The location and environment of the acquired bla(IMP) gene, which encodes the IMP-1 metallo-β-lactamase, were investigated in a Japanese Pseudomonas aeruginosa clinical isolate (isolate 101/1477) that produced the enzyme. In this isolate, bla(IMP) was carried on a 36-kb plasmid, and similar to the identical alleles found in Serratia marcescens and Klebsiella pneumoniae clinical isolates, it was located on a mobile gene cassette inserted into an integron. The entire structure of this integron, named In31, was determined. In31 is a class 1 element belonging to the same group of defective transposon derivatives that originated from Tn402-like ancestors such as In0, In2, and In5. The general structure of In31 appeared to be most closely related to that of In5 from pSCH884, suggesting a recent common phylogeny for these two elements. In In31, the bla(IMP) cassette is the first of an array of five gene cassettes that also includes an aacA4 cassette and three original cassettes that have never been described in other integrons. The novel cassettes carry, respectively, (i) a new chloramphenicol acetyltransferase-encoding allele of the catB family, (ii) a qac allele encoding a new member of the small multidrug resistance family of proteins, and (iii) an open reading frame encoding a protein of unknown function. All the resistance genes carried on cassettes inserted in In31 were found to be functional in decreasing the in vitro susceptibilities of host strains to the corresponding antimicrobial agents.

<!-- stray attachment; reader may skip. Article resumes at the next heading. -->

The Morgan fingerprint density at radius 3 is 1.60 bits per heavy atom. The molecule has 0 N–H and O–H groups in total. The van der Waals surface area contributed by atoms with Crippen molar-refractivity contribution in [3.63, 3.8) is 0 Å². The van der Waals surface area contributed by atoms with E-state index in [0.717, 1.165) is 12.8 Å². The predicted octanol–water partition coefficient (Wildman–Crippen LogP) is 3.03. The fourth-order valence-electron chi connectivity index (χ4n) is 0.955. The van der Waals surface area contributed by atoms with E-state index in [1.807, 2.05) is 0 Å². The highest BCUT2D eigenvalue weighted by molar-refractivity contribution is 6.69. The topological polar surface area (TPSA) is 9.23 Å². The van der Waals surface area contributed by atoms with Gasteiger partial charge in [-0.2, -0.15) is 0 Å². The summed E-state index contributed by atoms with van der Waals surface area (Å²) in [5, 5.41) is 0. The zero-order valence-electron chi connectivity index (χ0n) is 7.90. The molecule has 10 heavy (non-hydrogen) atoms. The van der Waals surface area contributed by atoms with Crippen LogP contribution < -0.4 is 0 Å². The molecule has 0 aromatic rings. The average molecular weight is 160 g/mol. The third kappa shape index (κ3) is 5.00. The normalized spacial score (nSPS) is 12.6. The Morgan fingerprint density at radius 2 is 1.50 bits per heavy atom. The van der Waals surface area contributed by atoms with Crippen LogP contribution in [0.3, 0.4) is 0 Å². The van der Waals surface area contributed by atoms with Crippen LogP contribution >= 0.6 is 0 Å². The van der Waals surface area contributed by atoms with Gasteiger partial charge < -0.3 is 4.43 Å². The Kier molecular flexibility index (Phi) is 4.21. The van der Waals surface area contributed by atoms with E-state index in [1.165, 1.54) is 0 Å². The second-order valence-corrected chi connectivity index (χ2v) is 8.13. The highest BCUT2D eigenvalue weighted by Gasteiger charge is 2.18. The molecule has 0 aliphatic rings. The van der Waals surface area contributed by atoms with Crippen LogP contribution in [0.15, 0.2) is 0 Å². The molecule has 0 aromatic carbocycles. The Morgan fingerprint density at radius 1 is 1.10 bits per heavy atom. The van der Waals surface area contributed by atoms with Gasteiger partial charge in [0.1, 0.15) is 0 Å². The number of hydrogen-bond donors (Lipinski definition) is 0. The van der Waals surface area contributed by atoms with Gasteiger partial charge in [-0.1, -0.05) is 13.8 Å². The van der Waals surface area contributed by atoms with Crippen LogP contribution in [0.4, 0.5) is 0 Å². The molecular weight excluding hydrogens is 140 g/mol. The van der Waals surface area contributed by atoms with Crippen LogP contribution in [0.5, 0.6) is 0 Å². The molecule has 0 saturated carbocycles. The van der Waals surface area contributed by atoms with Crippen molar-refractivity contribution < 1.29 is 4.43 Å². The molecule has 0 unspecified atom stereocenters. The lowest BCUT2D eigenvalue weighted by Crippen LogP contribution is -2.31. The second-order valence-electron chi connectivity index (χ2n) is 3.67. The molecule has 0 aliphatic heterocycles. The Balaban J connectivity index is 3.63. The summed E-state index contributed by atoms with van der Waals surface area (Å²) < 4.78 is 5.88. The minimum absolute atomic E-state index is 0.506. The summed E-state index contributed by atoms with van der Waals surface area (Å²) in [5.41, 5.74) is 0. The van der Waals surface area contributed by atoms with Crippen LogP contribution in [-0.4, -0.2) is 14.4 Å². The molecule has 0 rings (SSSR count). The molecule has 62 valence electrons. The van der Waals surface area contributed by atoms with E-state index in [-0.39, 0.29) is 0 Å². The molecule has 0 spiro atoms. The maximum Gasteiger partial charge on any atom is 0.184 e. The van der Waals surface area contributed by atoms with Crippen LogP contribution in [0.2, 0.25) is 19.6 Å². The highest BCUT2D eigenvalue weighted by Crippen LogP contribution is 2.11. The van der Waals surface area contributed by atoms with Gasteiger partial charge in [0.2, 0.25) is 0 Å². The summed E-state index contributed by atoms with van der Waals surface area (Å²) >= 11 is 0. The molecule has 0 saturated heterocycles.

|Number of pages||12|
|Journal||Antimicrobial Agents and Chemotherapy|
|Publication status||Published - Apr 1999|
ASJC Scopus subject areas
- Pharmacology (medical)